As long as the message is at least (key_length * 23) characters long, and the key_length is coprime with entropyList list (23, prime which is helpful) we can get full key recovery. Because this is a CTF and time is short, my code actually just iterates over all possible key letters at every position and checks which could have possibly generated the ciphertext. It then folds that array over itself and looks for non-empty intersections at all plausible key lengths. Despite its inefficiency, this gets the correct answer nearly instantly. Source code below.

def findKey(text)
    kpv = [] # key possibilities vector
    entpos = 0 # position within Entropy array
    text.chars.each do |ec|
        if Alphabet.include?(ec.upcase) then
            # forward: ctc == (ptc.ord * ent(ei) - c_base + key[ki] - k_base) %26 + c_base
            ee = Entropy[entpos%Entropy.length]; entpos += 1
            c_base = (ec.upcase == ec) ? ?A.ord : ?a.ord

            kpv << [] # add an empty possiblities array
            26.times do |k| # for each possible key
                (c_base..c_base+25).each do |ptc| # for each possible plaintext character
                    if (ptc*ee - c_base + k) % 26 == (ec.ord - c_base) % 26 then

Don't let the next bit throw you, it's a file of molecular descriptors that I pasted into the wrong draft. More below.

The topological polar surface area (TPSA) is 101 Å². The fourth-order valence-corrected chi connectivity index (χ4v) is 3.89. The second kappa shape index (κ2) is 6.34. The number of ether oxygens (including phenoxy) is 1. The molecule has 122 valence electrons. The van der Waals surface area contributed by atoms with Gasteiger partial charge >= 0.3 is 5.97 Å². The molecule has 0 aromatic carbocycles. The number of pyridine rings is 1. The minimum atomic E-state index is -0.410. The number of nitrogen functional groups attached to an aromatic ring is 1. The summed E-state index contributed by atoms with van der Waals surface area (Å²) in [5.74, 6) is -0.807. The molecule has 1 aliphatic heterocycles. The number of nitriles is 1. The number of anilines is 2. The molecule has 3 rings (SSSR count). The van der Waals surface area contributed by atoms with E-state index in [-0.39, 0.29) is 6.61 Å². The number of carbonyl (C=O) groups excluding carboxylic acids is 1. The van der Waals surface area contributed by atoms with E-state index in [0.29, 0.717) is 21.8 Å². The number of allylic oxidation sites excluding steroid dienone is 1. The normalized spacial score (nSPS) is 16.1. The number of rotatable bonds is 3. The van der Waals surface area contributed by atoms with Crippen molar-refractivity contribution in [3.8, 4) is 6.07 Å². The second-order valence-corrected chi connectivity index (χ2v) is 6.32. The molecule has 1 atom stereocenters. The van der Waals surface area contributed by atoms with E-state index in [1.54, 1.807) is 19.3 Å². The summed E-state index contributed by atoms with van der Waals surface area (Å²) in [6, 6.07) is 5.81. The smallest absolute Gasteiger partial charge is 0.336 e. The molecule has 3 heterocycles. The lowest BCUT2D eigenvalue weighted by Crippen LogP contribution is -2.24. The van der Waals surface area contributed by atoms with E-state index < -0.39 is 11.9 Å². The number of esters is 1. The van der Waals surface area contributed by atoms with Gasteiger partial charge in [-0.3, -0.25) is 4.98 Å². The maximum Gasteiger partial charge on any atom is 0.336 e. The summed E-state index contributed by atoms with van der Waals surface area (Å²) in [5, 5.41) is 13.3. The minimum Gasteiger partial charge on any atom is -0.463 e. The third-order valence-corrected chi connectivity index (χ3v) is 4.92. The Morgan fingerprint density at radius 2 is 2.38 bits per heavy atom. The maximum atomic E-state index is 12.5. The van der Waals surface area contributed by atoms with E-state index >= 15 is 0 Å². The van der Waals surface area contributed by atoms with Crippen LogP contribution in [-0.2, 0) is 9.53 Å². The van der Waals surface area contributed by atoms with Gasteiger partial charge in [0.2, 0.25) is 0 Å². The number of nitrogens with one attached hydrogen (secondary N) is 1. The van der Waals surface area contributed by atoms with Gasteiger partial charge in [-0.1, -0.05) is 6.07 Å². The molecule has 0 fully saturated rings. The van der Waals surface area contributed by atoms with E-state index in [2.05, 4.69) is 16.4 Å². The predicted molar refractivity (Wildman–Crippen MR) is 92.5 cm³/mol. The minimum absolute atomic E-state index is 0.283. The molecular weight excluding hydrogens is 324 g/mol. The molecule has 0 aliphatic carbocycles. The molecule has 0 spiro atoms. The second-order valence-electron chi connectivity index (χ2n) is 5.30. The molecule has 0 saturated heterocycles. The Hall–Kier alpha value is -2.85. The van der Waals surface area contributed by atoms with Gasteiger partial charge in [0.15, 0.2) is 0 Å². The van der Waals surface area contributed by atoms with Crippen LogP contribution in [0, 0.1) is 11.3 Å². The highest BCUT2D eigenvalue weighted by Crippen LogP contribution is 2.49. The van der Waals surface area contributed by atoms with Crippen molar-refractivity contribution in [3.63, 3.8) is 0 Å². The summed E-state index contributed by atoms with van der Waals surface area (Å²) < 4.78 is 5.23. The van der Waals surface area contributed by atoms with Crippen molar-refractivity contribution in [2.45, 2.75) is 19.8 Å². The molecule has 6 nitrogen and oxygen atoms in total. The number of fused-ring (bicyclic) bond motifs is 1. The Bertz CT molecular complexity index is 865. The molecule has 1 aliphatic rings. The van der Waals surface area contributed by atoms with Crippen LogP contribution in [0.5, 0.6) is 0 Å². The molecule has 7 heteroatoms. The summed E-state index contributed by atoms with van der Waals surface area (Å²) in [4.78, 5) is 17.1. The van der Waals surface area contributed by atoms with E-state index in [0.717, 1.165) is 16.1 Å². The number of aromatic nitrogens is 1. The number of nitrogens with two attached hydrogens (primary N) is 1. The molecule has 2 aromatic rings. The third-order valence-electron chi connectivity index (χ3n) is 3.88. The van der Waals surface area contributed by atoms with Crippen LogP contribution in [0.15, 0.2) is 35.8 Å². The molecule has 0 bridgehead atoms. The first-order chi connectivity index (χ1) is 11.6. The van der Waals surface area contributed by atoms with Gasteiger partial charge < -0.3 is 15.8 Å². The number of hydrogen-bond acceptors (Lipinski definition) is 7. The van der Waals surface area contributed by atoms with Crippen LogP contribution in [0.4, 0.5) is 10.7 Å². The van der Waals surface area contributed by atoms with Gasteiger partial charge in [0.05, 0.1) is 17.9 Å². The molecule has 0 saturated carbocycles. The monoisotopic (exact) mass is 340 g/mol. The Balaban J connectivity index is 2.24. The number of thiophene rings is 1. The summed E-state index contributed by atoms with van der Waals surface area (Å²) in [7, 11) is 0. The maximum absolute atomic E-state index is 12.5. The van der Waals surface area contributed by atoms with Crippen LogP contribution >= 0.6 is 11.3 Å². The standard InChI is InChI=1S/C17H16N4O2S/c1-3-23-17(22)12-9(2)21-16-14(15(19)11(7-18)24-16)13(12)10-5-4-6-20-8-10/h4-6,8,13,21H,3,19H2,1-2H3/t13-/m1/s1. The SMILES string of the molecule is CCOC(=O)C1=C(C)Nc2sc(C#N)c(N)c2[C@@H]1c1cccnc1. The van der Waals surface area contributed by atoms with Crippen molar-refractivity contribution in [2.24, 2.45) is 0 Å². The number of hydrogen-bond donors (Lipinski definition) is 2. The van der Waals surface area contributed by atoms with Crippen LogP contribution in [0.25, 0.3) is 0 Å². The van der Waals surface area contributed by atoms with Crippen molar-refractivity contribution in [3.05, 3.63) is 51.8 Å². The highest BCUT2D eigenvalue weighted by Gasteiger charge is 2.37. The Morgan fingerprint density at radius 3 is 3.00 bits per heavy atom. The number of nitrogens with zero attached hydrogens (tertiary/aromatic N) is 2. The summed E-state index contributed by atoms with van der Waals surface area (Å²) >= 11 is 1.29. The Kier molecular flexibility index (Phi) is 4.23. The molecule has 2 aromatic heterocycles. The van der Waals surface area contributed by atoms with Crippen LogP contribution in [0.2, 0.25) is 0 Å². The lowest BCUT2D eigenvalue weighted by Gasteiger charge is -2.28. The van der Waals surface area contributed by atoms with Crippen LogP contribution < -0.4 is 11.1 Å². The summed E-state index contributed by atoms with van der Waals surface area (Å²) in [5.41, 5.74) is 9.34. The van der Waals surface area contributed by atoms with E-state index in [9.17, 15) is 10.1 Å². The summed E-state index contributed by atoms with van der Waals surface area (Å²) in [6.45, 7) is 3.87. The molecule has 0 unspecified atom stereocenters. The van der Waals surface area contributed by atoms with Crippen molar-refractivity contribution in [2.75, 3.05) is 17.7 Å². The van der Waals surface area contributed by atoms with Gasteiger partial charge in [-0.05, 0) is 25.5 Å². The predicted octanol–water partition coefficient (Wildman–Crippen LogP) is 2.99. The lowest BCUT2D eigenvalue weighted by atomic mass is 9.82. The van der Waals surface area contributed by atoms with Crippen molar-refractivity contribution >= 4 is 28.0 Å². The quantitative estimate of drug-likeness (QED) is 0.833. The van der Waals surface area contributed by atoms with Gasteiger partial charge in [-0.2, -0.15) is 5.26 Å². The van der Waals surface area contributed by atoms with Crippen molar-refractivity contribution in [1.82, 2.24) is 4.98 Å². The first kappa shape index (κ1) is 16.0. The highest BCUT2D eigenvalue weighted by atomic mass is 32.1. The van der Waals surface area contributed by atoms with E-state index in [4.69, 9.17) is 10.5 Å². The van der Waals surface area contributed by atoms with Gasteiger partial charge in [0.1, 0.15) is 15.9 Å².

kpv.last << k

    # try to determine key
    keyGuesses = [[]]
    (1..50).each do |keyLengthGuess|
        keys = kpv.each_slice(keyLengthGuess).to_a[0..-2].transpose
        keysLeft ={|kl| kl.inject(&:intersection)}
        keyGuesses << keysLeft
    possibles = do |x,i|
        (x.reject(&:empty?).length==i && i>0) ? i : nil
    if possibles.empty? then
        pp possibles
        puts "["
        possibles.each do |p|
            kg = keyGuesses[p].map{|x| (x.first+?a.ord).chr}.join
            puts "  #{p}: #{kg}"
        puts "]"

In Action:

[0](Ghroth)❯ rescue ./vinegar-decrypter.rb alt_ciphertext.txt keyfind
length: 3049
0: [
  24: twelvedimensionalvinegar
1: []
2: []
3: []

Also, the key is the flag so we could be done here.

Full Decryption

However, we are unsatisfied. We were given a ciphertext, and would like to decrypt it, thank you very much.

However, there is a problem here: The weakness above makes the encryption lossy. Many bits of message information are gone. A relatively simple bruteforce algorithm can easily calculate what letters could have gone in every position, but at many positions that list is half the alphabet. My solution to this problem was a dictionary attack:

  • Split the input into words (preserving spaces and punctuation).
  • Turn each word into a regular expression of possible characters at each positions.